1. Archive

Keep up search, mother pleads

Published Sep. 27, 2005

In her first statement, a missing boy's mother thanks those who have searched for three days and says not to give up.

Reading from handwritten notes, Leah Hackett pleaded Wednesday for searchers to find her missing 8-year-old son, Zachary Bernhardt.

It was the first public comment by the 29-year-old woman, who has remained in seclusion with her mother and sisters in the Clearwater apartment where she last saw Zachary on Monday morning.

Blonde and slender, Hackett stepped up to microphones and spoke emphatically for about one minute. She thanked people for searching and praying for her son.

"He is a beautiful boy, inside as well as out," she said. "Anyone who ever met Zach has loved Zach."

It was the third day of an extensive search for the boy, who was wearing a T-shirt and shorts when he disappeared before dawn Monday. None of his clothing was missing from the apartment, police said, and no evidence of a crime has been found.

"We miss him. We love him very much. And we want him to come home," Hackett said.

She turned away in tears and, flanked by sobbing family members, climbed the stairs and returned to her apartment at Savannah Trace without answering questions.

Pinellas County sheriff's deputies with dogs trained to find cadavers searched woods between the apartment complex at 2690 Drew St. and Eisenhower Elementary School, where Zachary is in the third grade.

A Tampa police helicopter and Clearwater police searched mangroves and brush along the west end of Courtney Campbell Causeway. The FBI has offered technical assistance, such as behavioral science and profile studies, to Clearwater police.

Police took fingerprints from inside the apartment and around the door. Detectives were interviewing former roommates, babysitters and other people who know Hackett and Zachary or have had contact with them.

Detectives also were talking again to some residents at the apartment complex, but the ground search in the area was suspended Wednesday afternoon. Other areas may be searched today.

"Nothing has panned out," said Clearwater police spokesman Wayne Shelor. "What has mystified us is that there is no evidence of anything. No evidence of a crime, a runaway, nothing. We don't know why he is gone."

While contending there is no evidence of a crime, Shelor refused to release a tape of the 911 call Hackett made to report her son missing because it is part of "an active investigation."

Earlier Wednesday, Hackett's mother and sisters sat on the curb outside the apartment for hours and showed reporters photographs of Zachary and Hackett, but declined to talk about his disappearance.

They taped fliers with Zachary's photograph to the windows of their vans in the parking lot. They showed reporters notes of encouragement written to Hackett by Zachary's cousins and other relatives.

"Everybody: Zach was always good at hide and seek! Never stop hope! All prayers with you! As Zach always says, "Don't worry, be happy,' " one note said.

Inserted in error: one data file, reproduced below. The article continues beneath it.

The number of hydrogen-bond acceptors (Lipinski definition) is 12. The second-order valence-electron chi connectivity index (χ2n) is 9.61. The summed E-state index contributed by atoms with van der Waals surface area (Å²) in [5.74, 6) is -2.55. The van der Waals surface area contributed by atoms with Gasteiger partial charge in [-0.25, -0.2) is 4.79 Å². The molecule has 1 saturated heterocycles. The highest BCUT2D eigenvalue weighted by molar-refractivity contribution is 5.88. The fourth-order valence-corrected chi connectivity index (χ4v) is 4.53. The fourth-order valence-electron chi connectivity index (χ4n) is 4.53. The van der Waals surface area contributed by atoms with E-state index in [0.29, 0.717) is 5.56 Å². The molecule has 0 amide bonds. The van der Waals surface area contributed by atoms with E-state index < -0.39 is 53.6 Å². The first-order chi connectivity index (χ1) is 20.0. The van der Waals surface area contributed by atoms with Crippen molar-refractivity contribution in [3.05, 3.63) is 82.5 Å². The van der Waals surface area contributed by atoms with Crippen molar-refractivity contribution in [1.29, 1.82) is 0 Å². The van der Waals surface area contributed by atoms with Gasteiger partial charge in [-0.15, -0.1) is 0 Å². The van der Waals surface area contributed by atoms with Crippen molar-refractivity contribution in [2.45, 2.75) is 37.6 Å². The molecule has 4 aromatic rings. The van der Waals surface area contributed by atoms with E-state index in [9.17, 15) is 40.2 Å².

Hackett, a telemarketer, told police she went for a walk around the complex Monday at 4 a.m., leaving the door unlocked and her son asleep. When she returned 15 minutes later, Zachary was gone, she said.

Based on information from family and friends, Zachary was not the type of child to run away, Shelor said.

Gloria Zimmerer, assistant director at the Missing Children Help Center in Tampa, talked to Zachary's family and detectives before putting his photograph on the center's Web site and printing fliers for nationwide distribution.

Zimmerer said she doubts the boy was forced to leave by a stranger, noting that there was no sign of a struggle at the apartment. She also thinks the chances that Zachary ran away are slim because the bond between the boy and his mother is strong, and because no clothing is missing.

She questioned whether an 8-year-old who had never run away before would plan a getaway in pre-dawn darkness.

"At 8 years old, you get kind of scared," said Zimmerer, who has studied missing children issues for 17 years.

But as time ticks away, so too does optimism.

"We have a lot of cases where children have been gone for a week or so and have been located," Zimmerer said. But "if they're gone for 36 hours, we get a little concerned."

_ Times staff writer Sharon Tubbs contributed to this report.

Mother's statement

A statement read Wednesday by Leah Hackett, mother of missing 8-year-old Zachary Bernhardt:

First thing is, my family and I would like to thank everyone who has searched, helped, passed out fliers, prayed or thought about Zach since he disappeared Monday.

The media has been very helpful and respectful through this whole ordeal.

He is a beautiful boy inside as well as out. He himself would be the first one out searching if he could. Any time Zach heard about anyone in trouble or needing help he asked how he could help. Anyone who ever met Zach has loved Zach.

The support of the community has shown us how much Zach is loved. We miss him. We love him very much. And we want him to come home.

We're all here waiting, so please don't stop looking for Zach and help bring Zach home.

Thank you very much.